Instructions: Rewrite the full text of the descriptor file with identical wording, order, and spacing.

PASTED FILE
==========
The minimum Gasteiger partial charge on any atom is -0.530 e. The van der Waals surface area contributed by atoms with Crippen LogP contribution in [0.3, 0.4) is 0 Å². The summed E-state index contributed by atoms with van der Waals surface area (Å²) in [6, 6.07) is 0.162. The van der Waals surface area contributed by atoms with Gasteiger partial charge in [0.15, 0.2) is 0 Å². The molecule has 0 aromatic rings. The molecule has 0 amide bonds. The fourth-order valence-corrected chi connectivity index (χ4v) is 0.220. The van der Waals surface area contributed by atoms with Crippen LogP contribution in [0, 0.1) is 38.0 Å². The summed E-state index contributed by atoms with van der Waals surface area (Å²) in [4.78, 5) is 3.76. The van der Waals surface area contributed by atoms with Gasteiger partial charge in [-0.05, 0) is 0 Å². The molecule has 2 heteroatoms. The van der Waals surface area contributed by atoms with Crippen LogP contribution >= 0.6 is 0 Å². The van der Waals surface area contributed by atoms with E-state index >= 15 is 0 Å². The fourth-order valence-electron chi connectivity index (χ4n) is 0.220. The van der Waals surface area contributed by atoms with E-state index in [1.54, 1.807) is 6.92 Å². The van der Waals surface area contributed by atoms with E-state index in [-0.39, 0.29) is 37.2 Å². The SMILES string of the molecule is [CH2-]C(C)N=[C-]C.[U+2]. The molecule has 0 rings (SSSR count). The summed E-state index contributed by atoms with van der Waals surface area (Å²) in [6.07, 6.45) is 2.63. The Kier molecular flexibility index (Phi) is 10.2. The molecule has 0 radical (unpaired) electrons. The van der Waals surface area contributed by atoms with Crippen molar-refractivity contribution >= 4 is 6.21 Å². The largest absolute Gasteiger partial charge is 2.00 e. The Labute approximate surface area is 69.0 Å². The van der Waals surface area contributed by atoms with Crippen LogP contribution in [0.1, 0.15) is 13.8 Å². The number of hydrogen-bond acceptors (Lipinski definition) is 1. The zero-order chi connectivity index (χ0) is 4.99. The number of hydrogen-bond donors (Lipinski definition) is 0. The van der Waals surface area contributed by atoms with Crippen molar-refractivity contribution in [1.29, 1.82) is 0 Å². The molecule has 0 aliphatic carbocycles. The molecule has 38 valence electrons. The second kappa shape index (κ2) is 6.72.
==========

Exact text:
The minimum Gasteiger partial charge on any atom is -0.530 e. The van der Waals surface area contributed by atoms with Crippen LogP contribution in [0.3, 0.4) is 0 Å². The summed E-state index contributed by atoms with van der Waals surface area (Å²) in [6, 6.07) is 0.162. The van der Waals surface area contributed by atoms with Gasteiger partial charge in [0.15, 0.2) is 0 Å². The molecule has 0 aromatic rings. The molecule has 0 amide bonds. The fourth-order valence-corrected chi connectivity index (χ4v) is 0.220. The van der Waals surface area contributed by atoms with Crippen LogP contribution in [0, 0.1) is 38.0 Å². The summed E-state index contributed by atoms with van der Waals surface area (Å²) in [4.78, 5) is 3.76. The van der Waals surface area contributed by atoms with Gasteiger partial charge in [-0.05, 0) is 0 Å². The molecule has 2 heteroatoms. The van der Waals surface area contributed by atoms with Crippen LogP contribution >= 0.6 is 0 Å². The van der Waals surface area contributed by atoms with E-state index >= 15 is 0 Å². The fourth-order valence-electron chi connectivity index (χ4n) is 0.220. The van der Waals surface area contributed by atoms with E-state index in [1.54, 1.807) is 6.92 Å². The van der Waals surface area contributed by atoms with E-state index in [-0.39, 0.29) is 37.2 Å². The SMILES string of the molecule is [CH2-]C(C)N=[C-]C.[U+2]. The molecule has 0 rings (SSSR count). The summed E-state index contributed by atoms with van der Waals surface area (Å²) in [6.07, 6.45) is 2.63. The Kier molecular flexibility index (Phi) is 10.2. The molecule has 0 radical (unpaired) electrons. The van der Waals surface area contributed by atoms with Crippen molar-refractivity contribution >= 4 is 6.21 Å². The largest absolute Gasteiger partial charge is 2.00 e. The Labute approximate surface area is 69.0 Å². The van der Waals surface area contributed by atoms with Crippen LogP contribution in [0.1, 0.15) is 13.8 Å². The number of hydrogen-bond acceptors (Lipinski definition) is 1. The zero-order chi connectivity index (χ0) is 4.99. The number of hydrogen-bond donors (Lipinski definition) is 0. The van der Waals surface area contributed by atoms with Crippen molar-refractivity contribution in [1.29, 1.82) is 0 Å². The molecule has 0 aliphatic carbocycles. The molecule has 38 valence electrons. The second kappa shape index (κ2) is 6.72.